According to the Cactus and Succulent Society of America, there are more than 1,600 species of succulents. Succulents belong to a genus of plants known as Euphorbia. While all of the plants in the genus are succulents by assignment, very few have a similar appearance. If you are in doubt about whether your plant is a succulent, take a closer look for some common characteristics.
Study the leaves of the plant. If the leaves are thick and ridged, then the plant is a succulent. Succulent leaves are specialized for their desert environment in that they store water more efficiently than regular plants in their leaf tissue.
Look for thorns or spines on the plant. Succulent plants use spines and thorns as a defense mechanism against animal nesting and feeding.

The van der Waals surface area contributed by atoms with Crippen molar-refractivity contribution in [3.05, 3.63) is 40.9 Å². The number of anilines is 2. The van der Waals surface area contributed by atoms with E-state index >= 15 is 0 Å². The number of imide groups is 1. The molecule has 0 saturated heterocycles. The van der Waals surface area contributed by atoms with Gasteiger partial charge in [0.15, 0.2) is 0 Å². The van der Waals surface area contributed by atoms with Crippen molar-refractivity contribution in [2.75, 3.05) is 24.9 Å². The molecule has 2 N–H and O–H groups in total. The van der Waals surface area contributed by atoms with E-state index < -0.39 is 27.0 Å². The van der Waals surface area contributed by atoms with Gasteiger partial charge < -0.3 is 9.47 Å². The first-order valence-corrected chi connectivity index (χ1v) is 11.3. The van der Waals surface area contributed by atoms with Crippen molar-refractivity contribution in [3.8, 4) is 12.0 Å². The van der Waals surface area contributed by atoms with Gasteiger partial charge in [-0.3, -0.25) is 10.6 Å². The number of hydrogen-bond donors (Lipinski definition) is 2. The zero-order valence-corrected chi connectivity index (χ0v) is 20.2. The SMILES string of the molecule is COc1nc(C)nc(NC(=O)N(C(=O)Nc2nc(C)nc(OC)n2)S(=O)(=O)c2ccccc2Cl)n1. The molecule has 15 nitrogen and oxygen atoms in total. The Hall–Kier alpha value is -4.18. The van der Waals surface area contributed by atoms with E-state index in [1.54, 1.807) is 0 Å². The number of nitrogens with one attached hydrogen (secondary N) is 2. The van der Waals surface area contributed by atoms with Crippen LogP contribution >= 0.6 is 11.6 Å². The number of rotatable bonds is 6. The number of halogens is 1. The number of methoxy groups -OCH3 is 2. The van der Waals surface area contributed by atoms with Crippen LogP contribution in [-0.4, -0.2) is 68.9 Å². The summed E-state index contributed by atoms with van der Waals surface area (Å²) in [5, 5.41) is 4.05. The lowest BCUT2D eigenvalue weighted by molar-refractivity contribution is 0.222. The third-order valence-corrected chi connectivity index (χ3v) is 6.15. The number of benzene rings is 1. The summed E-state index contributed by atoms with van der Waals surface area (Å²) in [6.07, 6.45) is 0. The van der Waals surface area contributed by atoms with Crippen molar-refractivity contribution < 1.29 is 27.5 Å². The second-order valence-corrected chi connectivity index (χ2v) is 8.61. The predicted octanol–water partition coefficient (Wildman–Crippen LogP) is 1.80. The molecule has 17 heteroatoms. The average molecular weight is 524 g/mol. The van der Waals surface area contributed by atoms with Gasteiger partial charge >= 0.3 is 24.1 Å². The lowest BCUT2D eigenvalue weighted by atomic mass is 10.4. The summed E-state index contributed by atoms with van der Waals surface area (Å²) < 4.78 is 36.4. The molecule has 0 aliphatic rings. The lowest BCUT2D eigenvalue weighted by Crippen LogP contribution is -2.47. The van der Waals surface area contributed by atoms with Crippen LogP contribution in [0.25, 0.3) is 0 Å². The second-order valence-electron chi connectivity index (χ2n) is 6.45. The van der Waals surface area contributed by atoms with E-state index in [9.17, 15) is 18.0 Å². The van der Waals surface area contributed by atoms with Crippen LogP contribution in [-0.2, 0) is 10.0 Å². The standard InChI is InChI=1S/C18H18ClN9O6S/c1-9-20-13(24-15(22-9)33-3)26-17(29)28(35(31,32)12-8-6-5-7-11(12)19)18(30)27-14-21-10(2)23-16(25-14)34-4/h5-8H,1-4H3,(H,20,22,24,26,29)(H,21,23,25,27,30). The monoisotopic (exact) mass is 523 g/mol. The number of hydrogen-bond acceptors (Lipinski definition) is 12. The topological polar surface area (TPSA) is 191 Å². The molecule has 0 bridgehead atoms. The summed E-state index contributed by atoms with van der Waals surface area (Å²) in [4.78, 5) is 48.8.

Check the winter temperatures in the area of the plant. Succulents are desert plants, requiring temperatures above 20 degrees Fahrenheit.
Check the soil. If the soil is sand or clay, then it is most likely a succulent, as succulents thrive in desert sand.
Water the plant every day for a week. If the plant's leaves appear swollen at the end of the week, then it is a succulent, and the leaves are storing as much water as possible. After this step, avoid watering the plant again for at least a month.